The International Organization of Victims of the Vale issued a statement saying that what happened in Mariana is “crime,” rejecting that it was an accident. Environmentalists complained that the majority of the 31 deputies on the commission to discuss the new Mining Code in the Chamber of Deputies had their 2014 election campaigns financed by mining companies.

Gustavo Gazzinelli of the National Civil Society Forum on Watershed Committees believes the Mariana disaster “will resurrect something similar to what happened in 2013,” when millions of people took to the streets protesting the increase in public transport fees, known as the Days of June. The scandal is enormous because the dam that broke was said to be among the safest, owned by a company that has won several awards for sustainability and presents itself as defender of the environment.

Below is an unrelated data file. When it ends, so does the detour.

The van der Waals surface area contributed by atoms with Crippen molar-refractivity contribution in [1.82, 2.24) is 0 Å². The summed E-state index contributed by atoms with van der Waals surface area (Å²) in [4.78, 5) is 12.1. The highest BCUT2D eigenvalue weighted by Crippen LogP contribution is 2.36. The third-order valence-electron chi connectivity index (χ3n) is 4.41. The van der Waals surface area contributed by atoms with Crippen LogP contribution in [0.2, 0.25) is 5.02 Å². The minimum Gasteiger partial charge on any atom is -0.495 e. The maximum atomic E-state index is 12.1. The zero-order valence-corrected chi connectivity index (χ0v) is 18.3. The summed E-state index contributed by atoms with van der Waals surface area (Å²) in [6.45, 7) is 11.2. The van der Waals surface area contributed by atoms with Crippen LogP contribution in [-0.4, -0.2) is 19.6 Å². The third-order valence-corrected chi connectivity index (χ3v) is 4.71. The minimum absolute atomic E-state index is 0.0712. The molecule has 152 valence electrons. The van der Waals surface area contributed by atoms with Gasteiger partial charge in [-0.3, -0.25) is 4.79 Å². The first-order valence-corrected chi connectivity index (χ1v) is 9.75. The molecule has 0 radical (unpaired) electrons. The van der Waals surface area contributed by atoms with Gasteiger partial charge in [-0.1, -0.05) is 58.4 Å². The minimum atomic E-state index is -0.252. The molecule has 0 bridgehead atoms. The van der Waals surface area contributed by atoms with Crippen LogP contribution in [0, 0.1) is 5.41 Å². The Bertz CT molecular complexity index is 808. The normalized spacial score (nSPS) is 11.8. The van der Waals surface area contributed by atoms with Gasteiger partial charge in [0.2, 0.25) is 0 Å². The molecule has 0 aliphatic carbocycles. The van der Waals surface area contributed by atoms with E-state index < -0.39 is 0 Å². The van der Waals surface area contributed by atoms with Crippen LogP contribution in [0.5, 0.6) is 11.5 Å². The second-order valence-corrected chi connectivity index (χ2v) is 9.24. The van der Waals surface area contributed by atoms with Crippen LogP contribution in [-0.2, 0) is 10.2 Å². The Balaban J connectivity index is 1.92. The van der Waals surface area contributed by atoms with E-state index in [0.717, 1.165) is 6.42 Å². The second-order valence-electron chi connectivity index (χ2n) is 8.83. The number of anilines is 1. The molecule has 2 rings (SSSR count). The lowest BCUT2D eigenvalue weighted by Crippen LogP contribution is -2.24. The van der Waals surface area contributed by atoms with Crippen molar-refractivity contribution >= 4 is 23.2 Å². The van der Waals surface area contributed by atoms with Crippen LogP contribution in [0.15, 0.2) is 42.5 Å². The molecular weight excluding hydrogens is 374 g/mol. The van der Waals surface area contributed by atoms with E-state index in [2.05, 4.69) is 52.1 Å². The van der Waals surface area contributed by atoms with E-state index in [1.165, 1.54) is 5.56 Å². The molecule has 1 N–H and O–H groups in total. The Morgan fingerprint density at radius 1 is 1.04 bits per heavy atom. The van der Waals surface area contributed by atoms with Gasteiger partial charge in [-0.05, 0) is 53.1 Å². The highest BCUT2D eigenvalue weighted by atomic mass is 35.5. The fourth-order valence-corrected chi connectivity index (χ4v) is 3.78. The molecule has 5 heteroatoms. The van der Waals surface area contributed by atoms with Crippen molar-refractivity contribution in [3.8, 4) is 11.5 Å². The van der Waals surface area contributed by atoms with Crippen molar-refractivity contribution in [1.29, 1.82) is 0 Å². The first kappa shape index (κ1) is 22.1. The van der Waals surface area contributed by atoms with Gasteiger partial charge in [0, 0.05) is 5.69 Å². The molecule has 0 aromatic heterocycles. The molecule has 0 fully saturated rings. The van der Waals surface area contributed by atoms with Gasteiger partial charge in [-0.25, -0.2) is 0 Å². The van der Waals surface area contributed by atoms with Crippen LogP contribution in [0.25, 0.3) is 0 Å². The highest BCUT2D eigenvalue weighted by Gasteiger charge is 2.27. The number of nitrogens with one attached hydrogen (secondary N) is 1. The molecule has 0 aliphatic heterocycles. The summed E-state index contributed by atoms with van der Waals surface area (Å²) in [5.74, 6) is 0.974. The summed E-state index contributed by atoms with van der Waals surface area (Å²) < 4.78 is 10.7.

A string of accidents

In mining, accidents are the norm. On September 12 there was a spill of 1.5 million liters of water contaminated with cyanide in the Veladero gold mine in the province of San Juan (Argentina). The accident put Barrick Gold, the company that owns the mine, in a sticky situation. An investigation into the company demanded an immediate solution to the problem or else that the company “stop incorporating cyanide in the leaching process until anomalies disappear” (EFE and AFP, Nov. 11, 2015).

One of the consequences of the spill was the resignation of Barrick Gold’s chief executive in Argentina. The spill was caused by a failure in a pipeline for transporting cyanide solution, but it shows that companies have no contingency plans when such situations occur.

The people of Jáchal decided to block access to the Veladero mine. Many decided to join the actions in the face of the seriousness of what had happened. Several weeks after the spill, the Universidad Tecnológica Nacional and the universities of Cuyo and San Juan disseminated reports on the “presence of heavy metals in the water” and “the existence of cyanide in various water samples” (Lavaca, Oct. 23, 2015).

Police detained 23 protesters, but those responsible for the disaster have yet to be processed. By claiming that the spill was an unavoidable accident and not an instance of corporate irresponsibility the company has sought to reinforce the impression that no one is responsible for the problems generated by mining, and that no one should be brought to justice.